10.3 Prediction of minimum speed for complete suspension

10.3.1 Influence of physical properties

10.3.2 Influence of solids concentration

10.3.3 Influence of geometric parameters

10.4 Hydrodynamics of particle suspension and distribution

10.4.1 Particle slip velocity

10.4.2 Particle settling and drag

10.5 Scale-up of solid–liquid mixing

10.6 Damage to food particles in suspension

10.7 Fine particle slurries

11 Gas–liquid mixing (J.K. Sahu and KeshavanNiranjan)

11.1 Introduction

11.2 Gas–liquid dispersion operations

11.2.1 Characteristics of dispersed phase—meandiameter

11.2.2 Gas dispersion—bubble behaviour

11.2.3 Gas dispersion in agitated vessels

11.3 Power input to turbine dispersers

11.4 Gas handling capacity and loading of turbine impeller

11.5 Bubbles in foods

11.6 Methods for mixing gas in liquid

11.6.1 Mixing by mechanical agitation under positivepressure

11.6.2 Mixing by mechanical agitation under vacuum

11.6.3 Steam-induced mixing

11.6.4 Other gas–liquid mixing methods

11.7 Characterization of bubble-containing structures

11.7.1 Gas hold-up

11.7.2 Bubble size distribution

11.7.3 Rheological characterization

11.8 Role of gases and specific ingredients in characterizinginterfacial and rheological properties

11.9 Stability of foams and solidification of bubblydispersions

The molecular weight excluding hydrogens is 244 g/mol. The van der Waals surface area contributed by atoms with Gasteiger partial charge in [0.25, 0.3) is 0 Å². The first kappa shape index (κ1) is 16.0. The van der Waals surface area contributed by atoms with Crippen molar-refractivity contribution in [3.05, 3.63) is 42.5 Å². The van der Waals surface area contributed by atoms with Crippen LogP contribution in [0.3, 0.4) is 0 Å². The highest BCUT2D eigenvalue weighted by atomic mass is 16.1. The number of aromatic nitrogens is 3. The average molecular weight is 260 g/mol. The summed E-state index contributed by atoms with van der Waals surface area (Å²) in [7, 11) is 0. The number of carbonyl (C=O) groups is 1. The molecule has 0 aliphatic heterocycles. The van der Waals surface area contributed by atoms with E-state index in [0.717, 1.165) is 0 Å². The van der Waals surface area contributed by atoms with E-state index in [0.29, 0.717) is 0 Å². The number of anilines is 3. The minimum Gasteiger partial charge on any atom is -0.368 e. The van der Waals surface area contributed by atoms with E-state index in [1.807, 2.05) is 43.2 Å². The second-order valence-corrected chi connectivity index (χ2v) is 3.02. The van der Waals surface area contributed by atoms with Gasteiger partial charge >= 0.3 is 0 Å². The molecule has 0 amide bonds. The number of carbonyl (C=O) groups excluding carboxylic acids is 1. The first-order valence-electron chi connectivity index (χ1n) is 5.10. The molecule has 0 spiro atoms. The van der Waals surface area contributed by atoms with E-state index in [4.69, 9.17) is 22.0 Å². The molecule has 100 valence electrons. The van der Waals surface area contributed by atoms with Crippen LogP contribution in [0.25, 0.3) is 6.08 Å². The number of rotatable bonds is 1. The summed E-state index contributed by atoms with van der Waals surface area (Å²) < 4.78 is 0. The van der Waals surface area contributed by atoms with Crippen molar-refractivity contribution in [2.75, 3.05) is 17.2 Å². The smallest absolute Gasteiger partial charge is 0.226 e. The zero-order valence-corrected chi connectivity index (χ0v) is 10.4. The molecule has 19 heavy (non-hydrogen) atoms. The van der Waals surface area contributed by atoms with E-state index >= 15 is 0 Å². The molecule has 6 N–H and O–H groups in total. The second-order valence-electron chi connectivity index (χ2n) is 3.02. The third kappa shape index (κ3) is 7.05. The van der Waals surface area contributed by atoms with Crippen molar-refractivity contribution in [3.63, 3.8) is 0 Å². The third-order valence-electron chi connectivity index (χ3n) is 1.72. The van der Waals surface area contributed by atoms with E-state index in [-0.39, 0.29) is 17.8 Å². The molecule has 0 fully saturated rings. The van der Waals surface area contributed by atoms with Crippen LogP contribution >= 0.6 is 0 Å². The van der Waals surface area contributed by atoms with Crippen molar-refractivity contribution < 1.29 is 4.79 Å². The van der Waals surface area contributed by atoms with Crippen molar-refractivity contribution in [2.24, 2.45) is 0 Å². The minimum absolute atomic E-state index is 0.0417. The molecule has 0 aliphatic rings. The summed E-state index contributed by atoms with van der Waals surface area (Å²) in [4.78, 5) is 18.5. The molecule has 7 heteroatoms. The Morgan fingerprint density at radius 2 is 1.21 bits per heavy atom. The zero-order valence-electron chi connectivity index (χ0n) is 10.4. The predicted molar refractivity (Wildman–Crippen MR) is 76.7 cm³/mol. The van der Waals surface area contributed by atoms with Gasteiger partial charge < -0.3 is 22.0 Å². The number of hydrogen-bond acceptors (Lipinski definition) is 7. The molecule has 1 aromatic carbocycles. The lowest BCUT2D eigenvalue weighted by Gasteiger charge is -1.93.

11.10 Ultrasound in gas mixing and applications in foodaeration

12 Evaluation of mixing and air bubble dispersion in viscousliquids using numerical simulations (Kiran Vyakaranam, MaureenEvans, Bharani Ashokan and Jozef L. Kokini)

12.1 Introduction

12.2 Measures of mixing and evaluation of flow

12.2.1 Efficiency of stretching

12.2.2 Dispersive mixing efficiency

12.2.3 Distributive mixing efficiency

12.3 Governing equations for calculation of flow

12.4 CFD approaches for simulation of mixing flows

12.4.1 Finite element method

12.4.2 Techniques to handle moving parts

12.5 FEM numerical simulation of batch mixer geometries

12.5.1 3D numerical simulation of flow in a BrabenderFarinograph®

12.5.2 Analysis of mixing in 2D single-screw and twin-screwgeometries

12.6 3D Numerical simulation of twin-screw continuous mixergeometries

12.6.1 Distributive mixing efficiency in a 3D mixinggeometry

12.6.2 Evaluation of dispersive mixing in 3D continuous mixergeometry

12.7 Prediction of bubble and drop dispersion in a continuousmixer

12.8 Summary

13 Particulate and powder mixing (John J.Fitzpatrick)

13.1 Introduction

13.2 Characterisation of particulate mixtures

13.2.1 Types of mixtures

13.2.2 Mixture quality

13.3 Assessment of mixture quality

13.3.1 Sampling

13.3.2 Sample variance and standard deviation

13.3.3 Lacey and Poole indices of mixture quality

13.3.4 Relative standard deviation

13.3.5 Estimating the true variance (s2) from the random samplevariance (S2)

13.3.6 Assessing if satisfactory mixture quality is achieved

13.3.7 ‘Baking a cake’ method of assessing mixturequality

13.3.8 Influence of particle size and powder cohesiveness onmixture quality

13.4 Mixing mechanisms

13.4.1 Convection or macromixing

13.4.2 Diffusion or micromixing

13.4.3 Shearing

13.5 Segregation or demixing

13.5.1 Segregation

13.5.2 Reducing segregation

13.6 Powder mixing equipment

13.6.1 Tumbling mixers

13.6.2 Convective mixers

13.6.3 High shear mixers

13.6.4 Sigma blade mixers

13.6.5 Continuous mixers

13.7 Mixer selection and process design

13.7.1 Specification of mixture quality requirement

13.7.2 Mixer selection

13.7.3 Process design

13.8 Other factors affecting mixing process design in dry foodprocessing

13.8.1 Hygiene and cleaning

13.8.2 Addition of multiple ingredients with large variation inproperties

13.8.3 Addition of ingredients in liquid form

13.8.4 Dust prevention and control